Once upon a time, there was an industry which provided a highly useful and in-demand set of products and services. Virtually all members of society sooner or later made use of the industry, and most would be repeat customers. The industry steadily grew, increasing both the variety and sophistication of its offerings.
Due to near-universal demand for the industry’s goods and services, insurance companies developed to profitably position themselves as middlemen between the industry and its customers. Government interposed itself as well, and also imposed regulations on the industry as a whole to make sure everyone behaved themselves. It became an exception, rather than the rule, for customers to directly pay for the goods and services they were receiving from the industry. As a result, prices stopped being determined by the seller and buyer, and started being set by the government and third-party insurers.
Numerous smart people put a lot of effort into calculating how much everything should be worth. Of course, payment had to exceed the cost of overhead (equipment, real estate, electricity, personnel, etc.) sufficiently to allow for a profit; otherwise, nobody would seek to go into the industry anymore.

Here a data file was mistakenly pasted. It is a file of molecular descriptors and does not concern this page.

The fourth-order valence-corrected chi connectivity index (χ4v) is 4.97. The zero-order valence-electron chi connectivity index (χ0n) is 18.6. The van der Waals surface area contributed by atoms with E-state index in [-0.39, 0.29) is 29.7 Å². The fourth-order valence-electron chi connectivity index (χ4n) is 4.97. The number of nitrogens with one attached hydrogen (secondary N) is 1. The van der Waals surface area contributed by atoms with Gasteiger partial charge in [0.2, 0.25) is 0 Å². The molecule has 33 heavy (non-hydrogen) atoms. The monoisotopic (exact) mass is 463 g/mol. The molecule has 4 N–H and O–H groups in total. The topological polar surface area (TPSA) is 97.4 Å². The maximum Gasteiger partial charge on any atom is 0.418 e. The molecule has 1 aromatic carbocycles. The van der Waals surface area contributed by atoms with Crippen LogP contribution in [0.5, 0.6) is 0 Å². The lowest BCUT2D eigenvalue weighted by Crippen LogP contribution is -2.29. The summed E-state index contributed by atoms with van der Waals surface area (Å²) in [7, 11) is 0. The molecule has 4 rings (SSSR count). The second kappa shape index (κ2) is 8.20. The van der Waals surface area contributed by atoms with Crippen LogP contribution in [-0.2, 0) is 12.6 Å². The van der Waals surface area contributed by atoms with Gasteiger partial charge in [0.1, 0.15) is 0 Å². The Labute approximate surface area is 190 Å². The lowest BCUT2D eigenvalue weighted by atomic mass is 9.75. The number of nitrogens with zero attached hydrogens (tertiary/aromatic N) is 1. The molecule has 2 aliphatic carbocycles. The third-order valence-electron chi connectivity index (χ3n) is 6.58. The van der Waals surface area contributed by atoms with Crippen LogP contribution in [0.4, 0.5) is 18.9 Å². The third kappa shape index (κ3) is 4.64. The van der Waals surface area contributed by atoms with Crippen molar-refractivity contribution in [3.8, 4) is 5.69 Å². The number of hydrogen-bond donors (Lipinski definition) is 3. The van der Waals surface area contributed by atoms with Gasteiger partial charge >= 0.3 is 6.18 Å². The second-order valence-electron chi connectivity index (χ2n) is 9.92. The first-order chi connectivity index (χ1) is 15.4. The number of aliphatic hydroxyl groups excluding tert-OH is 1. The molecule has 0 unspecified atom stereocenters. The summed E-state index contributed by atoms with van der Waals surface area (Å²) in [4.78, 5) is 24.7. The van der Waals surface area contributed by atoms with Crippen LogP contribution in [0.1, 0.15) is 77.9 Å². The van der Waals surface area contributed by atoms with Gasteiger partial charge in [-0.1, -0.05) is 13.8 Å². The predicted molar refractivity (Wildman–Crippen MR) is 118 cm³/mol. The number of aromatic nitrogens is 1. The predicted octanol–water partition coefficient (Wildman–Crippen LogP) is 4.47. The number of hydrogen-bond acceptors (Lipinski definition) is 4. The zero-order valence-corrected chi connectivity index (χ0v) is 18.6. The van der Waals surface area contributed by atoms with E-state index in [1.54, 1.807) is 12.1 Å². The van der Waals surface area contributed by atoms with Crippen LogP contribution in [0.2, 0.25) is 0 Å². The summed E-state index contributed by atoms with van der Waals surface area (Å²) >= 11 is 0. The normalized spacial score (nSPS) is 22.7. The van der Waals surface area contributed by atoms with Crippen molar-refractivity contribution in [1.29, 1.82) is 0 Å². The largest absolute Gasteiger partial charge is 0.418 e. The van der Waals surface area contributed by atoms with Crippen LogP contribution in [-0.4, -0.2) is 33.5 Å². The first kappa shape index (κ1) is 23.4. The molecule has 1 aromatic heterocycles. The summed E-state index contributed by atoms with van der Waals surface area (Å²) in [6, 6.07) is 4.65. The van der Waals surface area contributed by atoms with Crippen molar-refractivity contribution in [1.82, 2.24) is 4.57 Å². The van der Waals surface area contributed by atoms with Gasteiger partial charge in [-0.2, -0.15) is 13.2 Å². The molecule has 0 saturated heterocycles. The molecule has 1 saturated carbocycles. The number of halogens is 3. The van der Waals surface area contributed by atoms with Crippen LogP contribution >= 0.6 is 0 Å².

Years went by, and times were not always good. Government was always under pressure to cut costs (so as to lower taxes or to spend more somewhere else), and the third-party insurers were always in search of ways to cut costs (so as to lower premiums or to profit more). However, reimbursements to the industry could only be cut a finite amount before eliminating the profitability of the industry’s goods and services. After all, nobody would expect an industry to operate at or below its break-even point.
As it happens, they could. And did. More of the abovementioned smart people came up with the idea that, yes, the newest cuts being proposed are such that nobody could make a profit by providing service No. 1… but the industry needn’t worry, because it can still do very well for itself by providing services No. 2 through No. 10, which have been generously permitted to remain profitable. (If it helps, you can give names instead of numbers to the services: X-rays, ultrasounds, nephrology consults, lap choles...)
The industry grumbled a bit, but endured it. It was better than fighting City Hall, after all. Also, the law prohibited most of the industry from engaging in collective bargaining, so a unified “we’re not going to take this” response was not in the cards.
Fast-forward a few governmental administrations and a few more cycles of boom and bust, accompanied by additional cost-cutting. Overhead hasn’t been reduced; in many ways it’s risen. In the meantime, cuts have rendered services No. 2 through 7 unprofitable, if not money-losers. The industry is now limping along on Nos. 8 through 10, amid a constant stream of intel that the remaining profitable ventures are being considered for the chopping-block.
Can you guess what happens next? We’re about to find out.